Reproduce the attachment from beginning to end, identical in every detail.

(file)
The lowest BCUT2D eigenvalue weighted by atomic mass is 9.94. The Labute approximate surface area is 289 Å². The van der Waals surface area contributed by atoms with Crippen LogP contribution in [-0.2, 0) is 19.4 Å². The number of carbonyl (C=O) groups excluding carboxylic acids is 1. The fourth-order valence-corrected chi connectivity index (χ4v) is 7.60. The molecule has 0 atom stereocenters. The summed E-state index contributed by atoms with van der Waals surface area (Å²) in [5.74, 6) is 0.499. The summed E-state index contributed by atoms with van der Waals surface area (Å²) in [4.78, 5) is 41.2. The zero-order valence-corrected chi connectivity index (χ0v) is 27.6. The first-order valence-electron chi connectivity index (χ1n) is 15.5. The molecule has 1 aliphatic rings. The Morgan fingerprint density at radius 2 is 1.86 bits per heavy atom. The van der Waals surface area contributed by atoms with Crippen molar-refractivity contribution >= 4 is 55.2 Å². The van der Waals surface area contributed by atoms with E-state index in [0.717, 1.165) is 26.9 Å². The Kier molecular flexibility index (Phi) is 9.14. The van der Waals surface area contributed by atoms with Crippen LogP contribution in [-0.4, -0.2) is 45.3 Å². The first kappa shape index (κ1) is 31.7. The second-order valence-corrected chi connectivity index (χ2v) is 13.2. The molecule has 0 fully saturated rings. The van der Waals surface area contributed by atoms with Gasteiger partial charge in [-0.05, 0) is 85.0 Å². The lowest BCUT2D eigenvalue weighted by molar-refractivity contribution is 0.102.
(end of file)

The lowest BCUT2D eigenvalue weighted by atomic mass is 9.94. The Labute approximate surface area is 289 Å². The van der Waals surface area contributed by atoms with Crippen LogP contribution in [-0.2, 0) is 19.4 Å². The number of carbonyl (C=O) groups excluding carboxylic acids is 1. The fourth-order valence-corrected chi connectivity index (χ4v) is 7.60. The molecule has 0 atom stereocenters. The summed E-state index contributed by atoms with van der Waals surface area (Å²) in [5.74, 6) is 0.499. The summed E-state index contributed by atoms with van der Waals surface area (Å²) in [4.78, 5) is 41.2. The zero-order valence-corrected chi connectivity index (χ0v) is 27.6. The first-order valence-electron chi connectivity index (χ1n) is 15.5. The molecule has 1 aliphatic rings. The Morgan fingerprint density at radius 2 is 1.86 bits per heavy atom. The van der Waals surface area contributed by atoms with Crippen molar-refractivity contribution >= 4 is 55.2 Å². The van der Waals surface area contributed by atoms with E-state index in [0.717, 1.165) is 26.9 Å². The Kier molecular flexibility index (Phi) is 9.14. The van der Waals surface area contributed by atoms with Crippen LogP contribution in [-0.4, -0.2) is 45.3 Å². The first kappa shape index (κ1) is 31.7. The second-order valence-corrected chi connectivity index (χ2v) is 13.2. The molecule has 0 fully saturated rings. The van der Waals surface area contributed by atoms with Gasteiger partial charge in [-0.05, 0) is 85.0 Å². The lowest BCUT2D eigenvalue weighted by molar-refractivity contribution is 0.102.